“It’s got to be day-by-day with him,” Patricia said. “He is very in tune with his body and I’ve known Trey for a long time, and I trust him implicitly. He is probably in the best cardiovascular shape of anybody out there.”

On that note, I wish I could have gotten a look at what this defensive line will look like in the regular season, because there are some really interesting pieces here, and Patricia can strut his stuff with these chess pieces. Mike Daniels reached out to the Lions after being cut by the Packers and really wanted to be here. The Lions think he has plenty more sacks in him, and I agree. Flowers should be an impact guy, and once Damon Harrison and Darius Kilgo are off the non-football injury list, watch out.

“I’m excited to get all of those guys out there,” Patricia said. “The defense, and in particular the front, I think there have been some great additions to our group and the guys really enjoy playing together.”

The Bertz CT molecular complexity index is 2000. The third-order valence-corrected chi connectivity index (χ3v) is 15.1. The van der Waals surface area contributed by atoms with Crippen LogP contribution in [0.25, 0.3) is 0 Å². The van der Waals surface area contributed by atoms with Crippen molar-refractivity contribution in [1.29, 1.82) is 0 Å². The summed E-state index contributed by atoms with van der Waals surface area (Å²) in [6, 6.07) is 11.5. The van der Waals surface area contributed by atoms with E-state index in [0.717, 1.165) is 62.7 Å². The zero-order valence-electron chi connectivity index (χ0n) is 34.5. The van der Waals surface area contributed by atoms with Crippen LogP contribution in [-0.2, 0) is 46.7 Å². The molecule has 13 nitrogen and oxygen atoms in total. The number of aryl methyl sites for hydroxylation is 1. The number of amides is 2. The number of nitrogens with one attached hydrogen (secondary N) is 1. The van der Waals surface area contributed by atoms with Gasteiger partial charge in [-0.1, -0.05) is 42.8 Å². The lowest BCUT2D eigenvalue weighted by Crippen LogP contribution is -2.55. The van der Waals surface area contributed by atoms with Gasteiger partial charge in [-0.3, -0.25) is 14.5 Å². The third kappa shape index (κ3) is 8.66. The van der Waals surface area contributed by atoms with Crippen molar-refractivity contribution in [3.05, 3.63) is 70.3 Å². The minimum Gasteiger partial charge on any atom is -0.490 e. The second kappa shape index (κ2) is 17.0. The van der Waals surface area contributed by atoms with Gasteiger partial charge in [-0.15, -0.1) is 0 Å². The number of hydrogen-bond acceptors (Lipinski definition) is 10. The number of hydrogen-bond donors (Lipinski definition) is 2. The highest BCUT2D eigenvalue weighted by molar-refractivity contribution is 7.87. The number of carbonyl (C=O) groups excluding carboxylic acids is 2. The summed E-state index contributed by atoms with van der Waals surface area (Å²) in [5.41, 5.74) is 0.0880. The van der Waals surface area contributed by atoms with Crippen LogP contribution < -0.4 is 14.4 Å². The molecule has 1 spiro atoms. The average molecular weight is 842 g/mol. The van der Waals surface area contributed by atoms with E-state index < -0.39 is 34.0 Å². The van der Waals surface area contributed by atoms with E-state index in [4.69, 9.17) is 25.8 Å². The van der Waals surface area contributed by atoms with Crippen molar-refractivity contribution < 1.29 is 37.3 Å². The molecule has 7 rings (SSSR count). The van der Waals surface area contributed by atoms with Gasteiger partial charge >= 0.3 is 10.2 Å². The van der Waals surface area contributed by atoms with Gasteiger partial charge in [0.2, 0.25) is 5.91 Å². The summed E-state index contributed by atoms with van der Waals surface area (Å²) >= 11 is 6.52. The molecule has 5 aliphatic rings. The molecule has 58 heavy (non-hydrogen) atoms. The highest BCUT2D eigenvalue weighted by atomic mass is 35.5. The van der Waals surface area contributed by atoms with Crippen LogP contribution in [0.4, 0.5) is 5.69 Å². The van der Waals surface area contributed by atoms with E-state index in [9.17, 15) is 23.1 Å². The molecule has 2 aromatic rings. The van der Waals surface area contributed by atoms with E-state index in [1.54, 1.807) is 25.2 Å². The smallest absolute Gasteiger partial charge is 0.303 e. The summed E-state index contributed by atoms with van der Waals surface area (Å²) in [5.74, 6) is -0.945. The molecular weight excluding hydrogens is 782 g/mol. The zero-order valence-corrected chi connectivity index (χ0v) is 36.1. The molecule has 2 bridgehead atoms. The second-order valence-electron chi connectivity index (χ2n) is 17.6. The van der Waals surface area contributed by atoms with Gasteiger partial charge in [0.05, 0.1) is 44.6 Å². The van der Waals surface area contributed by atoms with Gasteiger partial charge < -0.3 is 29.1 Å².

For the Lions’ sake, they certainly hope to see that full unit on the field together sooner rather than later. 

Less acrimony with media in Year 2?

There has been a noticeable thawing out between Patricia and the local media. Knives were already out, all around, by last July when I parachuted in for camp. Things got off to a rough start, the coach didn’t endear himself, players were grumbling about practices being too tough, and things only got worse through the season, with the “posture” exchange he had with one reporting going viral.

He and the organization made an effort to connect on a more human level with many people around the team from the sound of it, and for what it’s worth I could detect an immediate change in the vibe in the press conference room and with the tenor of the interactions. Might not mean much in the grand scheme if the season skids, but you could tell some effort had been made and there was a détente of sorts. Regardless, it can’t hurt.